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Music Reviews


MPAA Rating
Rap/Hip-Hop, Pop, EDM/Electronica/Techno
The first single from this Florida rapper’s second album held the No. 1 spot for six weeks and hit the two-million download mark faster than any digital track in history.
Record Label
Poe Boy
January 24, 2009
Adam R. Holz
Flo Rida

Flo Rida

"Right Round"

If you’re of a certain age, you likely remember a catchy, mildly suggestive one-hit wonder by the band Dead or Alive called "You Spin Me Round (Like a Record)." (OK, OK, technically, the band did have one other hit, the much less memorable "Brand New Lover." But can you sing that one, too?) "You Spin Me" peaked at a respectable but hardly earthshaking No. 11 in September 1985.

Fast-forward 24 years (which makes me feel way older than I care to think about), and the song—or part of its chorus, anyway—has helped Flo Rida nab his second No. 1.

If there’s one thing you need to know about Flo Rida, it could be boiled down to this: He likes women’s backsides, preferably close to the ground and on a stripper’s pole. Want proof? That’s pretty much all he sang about in 2008’s No. 1 hit "Low," which staked out the top spot on the charts for 10 weeks.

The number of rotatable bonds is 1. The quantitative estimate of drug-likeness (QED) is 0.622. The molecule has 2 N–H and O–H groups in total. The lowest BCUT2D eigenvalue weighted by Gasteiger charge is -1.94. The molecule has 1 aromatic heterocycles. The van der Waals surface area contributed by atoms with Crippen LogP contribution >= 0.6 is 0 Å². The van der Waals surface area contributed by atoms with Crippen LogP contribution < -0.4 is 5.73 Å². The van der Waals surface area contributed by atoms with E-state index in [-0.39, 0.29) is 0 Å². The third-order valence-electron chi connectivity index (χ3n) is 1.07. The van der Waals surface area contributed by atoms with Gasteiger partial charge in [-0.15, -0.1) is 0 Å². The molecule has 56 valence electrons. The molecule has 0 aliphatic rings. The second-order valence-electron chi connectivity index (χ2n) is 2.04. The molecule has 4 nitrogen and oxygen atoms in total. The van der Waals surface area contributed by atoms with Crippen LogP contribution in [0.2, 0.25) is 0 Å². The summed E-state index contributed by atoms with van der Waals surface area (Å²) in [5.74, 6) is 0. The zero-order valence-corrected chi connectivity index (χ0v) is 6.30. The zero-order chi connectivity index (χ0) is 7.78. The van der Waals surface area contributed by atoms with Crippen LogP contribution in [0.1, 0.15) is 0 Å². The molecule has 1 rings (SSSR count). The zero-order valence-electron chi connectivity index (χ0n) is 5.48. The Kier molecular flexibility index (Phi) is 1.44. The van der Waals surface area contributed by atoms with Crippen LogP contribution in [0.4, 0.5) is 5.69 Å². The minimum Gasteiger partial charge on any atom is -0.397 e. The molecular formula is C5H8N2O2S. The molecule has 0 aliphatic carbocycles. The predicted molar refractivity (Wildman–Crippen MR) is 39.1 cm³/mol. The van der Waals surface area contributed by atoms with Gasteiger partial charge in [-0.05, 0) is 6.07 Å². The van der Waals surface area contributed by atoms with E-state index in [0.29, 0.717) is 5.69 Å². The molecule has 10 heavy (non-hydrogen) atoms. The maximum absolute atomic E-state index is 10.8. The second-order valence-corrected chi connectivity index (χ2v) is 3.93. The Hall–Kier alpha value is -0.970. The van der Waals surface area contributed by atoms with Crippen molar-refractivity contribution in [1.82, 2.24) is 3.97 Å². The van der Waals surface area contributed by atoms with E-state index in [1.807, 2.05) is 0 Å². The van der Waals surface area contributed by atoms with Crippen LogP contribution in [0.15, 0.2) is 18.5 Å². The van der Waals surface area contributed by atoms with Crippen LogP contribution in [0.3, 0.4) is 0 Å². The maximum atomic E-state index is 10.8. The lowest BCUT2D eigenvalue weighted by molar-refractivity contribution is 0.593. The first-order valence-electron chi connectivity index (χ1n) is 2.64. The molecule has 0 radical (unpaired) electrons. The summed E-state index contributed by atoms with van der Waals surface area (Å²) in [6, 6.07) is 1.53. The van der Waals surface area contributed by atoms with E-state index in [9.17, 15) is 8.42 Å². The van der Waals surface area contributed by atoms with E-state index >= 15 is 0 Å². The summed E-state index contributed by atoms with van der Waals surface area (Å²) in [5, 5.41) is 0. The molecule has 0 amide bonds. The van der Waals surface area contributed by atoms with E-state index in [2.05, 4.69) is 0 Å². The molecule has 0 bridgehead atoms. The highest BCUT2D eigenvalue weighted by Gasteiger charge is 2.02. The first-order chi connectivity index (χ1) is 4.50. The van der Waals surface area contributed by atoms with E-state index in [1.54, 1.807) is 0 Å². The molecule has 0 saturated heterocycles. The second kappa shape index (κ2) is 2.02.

"Right Round" offers more of the same. Which is to say a crude, objectifying ode to how a particular stripper’s skills prompted Flo Rida to part with a stack of cash at the club: "I’m spendin’ my money, I’m out of control/Somebody help me, she takin’ my bank roll." As he sips Patron, Mr. Rida says of the woman’s performance, "You spin my head right round, right round/When you go down, when you go down, down"—a lyric that likely does double duty as a winking reference to oral sex as well.

The song’s repeated bridge brags that the rapper can’t think of anything more wondrous than what he’s looking at: "From the top of the pole I watch her go down/She got me throwin’ my money around/Ain’t nothin’ more beautiful to be found." Elsewhere, the rapper is so infatuated with the view that he actually imagines the woman’s backside talking to him. Really.

It’s a measure of our culture’s moral and aesthetic decay that a middling hit from 1985 now tops the charts for a month and a half as it peddles the message that a stripper’s gyrations are the most beautiful thing in the world.